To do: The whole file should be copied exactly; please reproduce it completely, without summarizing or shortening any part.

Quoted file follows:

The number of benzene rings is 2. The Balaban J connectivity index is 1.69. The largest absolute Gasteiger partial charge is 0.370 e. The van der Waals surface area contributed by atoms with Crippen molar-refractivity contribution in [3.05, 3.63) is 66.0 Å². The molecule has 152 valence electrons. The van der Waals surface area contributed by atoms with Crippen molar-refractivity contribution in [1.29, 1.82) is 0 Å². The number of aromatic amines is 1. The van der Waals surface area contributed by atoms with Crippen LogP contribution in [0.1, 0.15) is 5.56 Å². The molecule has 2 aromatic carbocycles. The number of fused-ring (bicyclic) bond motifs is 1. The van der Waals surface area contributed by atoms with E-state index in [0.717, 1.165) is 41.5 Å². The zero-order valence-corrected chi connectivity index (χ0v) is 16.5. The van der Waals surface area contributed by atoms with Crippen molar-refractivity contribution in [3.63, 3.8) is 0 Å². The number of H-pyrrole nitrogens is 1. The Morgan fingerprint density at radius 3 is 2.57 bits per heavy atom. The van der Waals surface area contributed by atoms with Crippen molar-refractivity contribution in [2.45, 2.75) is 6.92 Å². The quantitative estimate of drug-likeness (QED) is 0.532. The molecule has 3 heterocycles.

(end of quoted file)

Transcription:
The number of benzene rings is 2. The Balaban J connectivity index is 1.69. The largest absolute Gasteiger partial charge is 0.370 e. The van der Waals surface area contributed by atoms with Crippen molar-refractivity contribution in [3.05, 3.63) is 66.0 Å². The molecule has 152 valence electrons. The van der Waals surface area contributed by atoms with Crippen molar-refractivity contribution in [1.29, 1.82) is 0 Å². The number of aromatic amines is 1. The van der Waals surface area contributed by atoms with Crippen LogP contribution in [0.1, 0.15) is 5.56 Å². The molecule has 2 aromatic carbocycles. The number of fused-ring (bicyclic) bond motifs is 1. The van der Waals surface area contributed by atoms with E-state index in [0.717, 1.165) is 41.5 Å². The zero-order valence-corrected chi connectivity index (χ0v) is 16.5. The van der Waals surface area contributed by atoms with Crippen molar-refractivity contribution in [3.63, 3.8) is 0 Å². The number of H-pyrrole nitrogens is 1. The Morgan fingerprint density at radius 3 is 2.57 bits per heavy atom. The van der Waals surface area contributed by atoms with Crippen molar-refractivity contribution in [2.45, 2.75) is 6.92 Å². The quantitative estimate of drug-likeness (QED) is 0.532. The molecule has 3 heterocycles.